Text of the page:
By Lefteris Karagiannopoulos
They might be living through one of the worst economic crises of modern times, but for Greeks coffee remains an indispensable fuel for thought on the eve of a referendum that may decide their future in Europe.
Hit by falling pensions and wages, higher taxes and soaring unemployment, Greeks of all walks of life have cut back on consumption.
But few of them appear ready to forgo their trademark iced coffee, freddo or frappe, which can cost anywhere between 2 and 4.5 euros ($5) in downtown Athens, often more than the average coffee in Britain. Cafes of Athens remain packed, disguising the turmoil convulsing Greek society.
“Greeks are ready to cut anything else, but not their coffee. Customer traffic is stable,” said Kleanthis Kanellos, 34-year-old manager of the packed Old Flo cafe in a working class district of Athens.
Greeks’ love affair with coffee goes back a long time. So much did they miss their traditional cup of coffee during the Nazi German occupation in World War Two, Greeks turned to grinding and boiling chickpeas and seeds as a substitute.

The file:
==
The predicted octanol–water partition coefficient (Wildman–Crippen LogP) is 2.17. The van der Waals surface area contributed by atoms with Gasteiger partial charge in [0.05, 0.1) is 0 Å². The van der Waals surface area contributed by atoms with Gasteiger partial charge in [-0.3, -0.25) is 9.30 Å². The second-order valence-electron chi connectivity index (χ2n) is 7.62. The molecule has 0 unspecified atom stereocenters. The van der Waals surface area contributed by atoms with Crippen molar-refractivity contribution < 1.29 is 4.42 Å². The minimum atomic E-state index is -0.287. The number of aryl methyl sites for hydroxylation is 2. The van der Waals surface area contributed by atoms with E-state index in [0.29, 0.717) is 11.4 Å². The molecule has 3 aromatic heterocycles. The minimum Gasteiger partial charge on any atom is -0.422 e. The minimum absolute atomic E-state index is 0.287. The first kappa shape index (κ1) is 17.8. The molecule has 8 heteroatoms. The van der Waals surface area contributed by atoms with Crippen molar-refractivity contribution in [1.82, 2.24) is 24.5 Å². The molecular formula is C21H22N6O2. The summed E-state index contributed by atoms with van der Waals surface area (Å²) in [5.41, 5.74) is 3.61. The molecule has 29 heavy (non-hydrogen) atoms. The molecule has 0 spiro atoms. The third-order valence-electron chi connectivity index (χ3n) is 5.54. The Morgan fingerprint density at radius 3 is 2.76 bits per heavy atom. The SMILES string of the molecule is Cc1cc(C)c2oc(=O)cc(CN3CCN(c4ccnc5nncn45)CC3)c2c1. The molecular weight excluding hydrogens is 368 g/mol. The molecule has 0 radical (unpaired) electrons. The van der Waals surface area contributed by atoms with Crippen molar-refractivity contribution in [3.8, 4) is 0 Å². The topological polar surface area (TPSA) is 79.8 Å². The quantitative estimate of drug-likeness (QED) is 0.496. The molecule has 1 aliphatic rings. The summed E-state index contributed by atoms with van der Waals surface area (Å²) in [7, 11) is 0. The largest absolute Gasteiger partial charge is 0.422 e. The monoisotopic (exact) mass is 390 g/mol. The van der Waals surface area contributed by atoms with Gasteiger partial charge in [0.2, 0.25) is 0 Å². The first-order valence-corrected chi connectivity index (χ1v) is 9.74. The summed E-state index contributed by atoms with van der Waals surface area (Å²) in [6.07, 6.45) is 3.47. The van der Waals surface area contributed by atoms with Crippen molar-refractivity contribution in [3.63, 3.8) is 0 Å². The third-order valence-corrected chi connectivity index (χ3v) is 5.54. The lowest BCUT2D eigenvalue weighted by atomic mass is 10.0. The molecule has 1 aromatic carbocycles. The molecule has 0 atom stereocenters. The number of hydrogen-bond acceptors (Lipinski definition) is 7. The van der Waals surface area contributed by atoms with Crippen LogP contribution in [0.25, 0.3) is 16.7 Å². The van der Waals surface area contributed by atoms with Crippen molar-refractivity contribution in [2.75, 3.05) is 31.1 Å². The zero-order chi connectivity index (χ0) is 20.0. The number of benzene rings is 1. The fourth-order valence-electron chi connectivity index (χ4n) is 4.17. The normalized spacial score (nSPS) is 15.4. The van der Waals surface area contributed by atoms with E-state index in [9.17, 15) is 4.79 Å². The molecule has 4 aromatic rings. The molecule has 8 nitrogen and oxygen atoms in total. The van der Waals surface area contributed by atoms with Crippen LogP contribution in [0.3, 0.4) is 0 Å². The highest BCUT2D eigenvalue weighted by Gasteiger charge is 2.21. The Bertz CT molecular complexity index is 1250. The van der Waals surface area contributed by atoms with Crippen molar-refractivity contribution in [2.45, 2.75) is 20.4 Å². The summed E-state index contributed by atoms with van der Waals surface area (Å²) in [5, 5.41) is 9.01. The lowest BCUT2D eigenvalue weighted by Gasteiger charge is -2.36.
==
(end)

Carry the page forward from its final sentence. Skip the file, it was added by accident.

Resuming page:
Iced coffees now dominate sales, but there may yet be a return to the traditional Greek coffee, cheaper than most at up to 2 euros.
Five days of shuttered banks and rationed cash withdrawals have further curtailed spending, and the prospect of full-scale financial collapse after Sunday’s ballot means many Greeks don’t know how much cash they will have in their pockets come Monday.
“I don’t believe that Greece will quit the euro. If that happens though, imported coffee like Espresso will definitely become more expensive to get, so our prices will go up,” said the manager of Old Flo cafe.
“The purchasing power of our customers will also go down. Maybe they’ll change their habits and return to traditional Greek coffee and frappe.”
Opinion polls show Greeks almost evenly split between accepting and rejecting the tough terms set by creditors keeping the country afloat, in a referendum to be held on Sunday.
European leaders say a ‘No’ vote will propel Greece from Europe’s single currency, and spell even greater hardship for the country. The left-wing Greek government says they are bluffing, and that rejection will mean fresh negotiations and a fairer deal.
“From what I overhear in the cafe, Greece can’t continue on this path of austerity,” said Kanellos.
At least 10 percent of Greeks remain undecided, according to the polls, and some were deliberating over coffee.
“Of course we decide over coffee!” said 45-year-old hotel worker Markos Efthimopoulos. “How can I take a decision on such an important matter without chatting with my friend here, over a nice cold frappe? That’s what we’ve always done.”
Seventy-six-year-old Christina Zoidou agreed: “You found the perfect example of a person who can’t take a decision without considering it over coffee.”